Scientists in Liverpool, hot on the heels of the well-known Russian case in which foxes were domesticated after 21 generations, have announced that, after 227 generations and 64 years, they have evolved a domesticated alligator. Over the generations their version, dubbed Crocodilius cutenensis, has developed a softer palate, floppy ears, and a non-swinging stub tail. The latter evolution became more of an asset after the Liverpool scientists turned 80 and started collecting menageries of china.
“We think we have created the perfect pet!” writes Nigel McGannis, who lives below the Leeds Street overpass. “Docile, eager to please, and yet formidable enough to scare away nearsighted burglars, what more could you want? It also makes an excellent jogging companion when equipped with roller skates.” When asked if any of the myriad desirable qualities of Alligators were still present in his Gator 2.0, Nigel explained, “Absolutely! Cutenensis will still playfully gator roll through all of your clean bedsheets and eat cats.”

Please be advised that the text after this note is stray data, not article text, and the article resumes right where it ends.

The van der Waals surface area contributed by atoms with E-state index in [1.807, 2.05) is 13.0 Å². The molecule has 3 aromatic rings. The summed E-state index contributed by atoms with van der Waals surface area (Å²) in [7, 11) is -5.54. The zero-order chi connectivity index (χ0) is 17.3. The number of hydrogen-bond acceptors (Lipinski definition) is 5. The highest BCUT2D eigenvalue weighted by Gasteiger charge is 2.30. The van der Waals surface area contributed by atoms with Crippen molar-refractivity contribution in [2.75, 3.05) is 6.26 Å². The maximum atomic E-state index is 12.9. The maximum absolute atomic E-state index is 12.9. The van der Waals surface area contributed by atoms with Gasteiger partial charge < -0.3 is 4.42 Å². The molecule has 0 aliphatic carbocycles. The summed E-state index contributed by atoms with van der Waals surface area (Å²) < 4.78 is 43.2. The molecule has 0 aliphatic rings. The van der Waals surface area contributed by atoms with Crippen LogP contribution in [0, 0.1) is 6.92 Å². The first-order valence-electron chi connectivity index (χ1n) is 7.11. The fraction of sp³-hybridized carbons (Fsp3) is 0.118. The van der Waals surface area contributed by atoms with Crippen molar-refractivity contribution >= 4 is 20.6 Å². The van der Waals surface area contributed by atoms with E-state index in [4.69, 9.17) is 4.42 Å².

Pet Alligators are still prohibited in all U.S. states.
If you are still using a Commodore 64 or haven’t upgraded your graphics card since The Flying News was originally published, here is a textual interpretation of the picture above:
Regarding this transcribed photo and the note below, we will try to improve our photographic usage in future posts.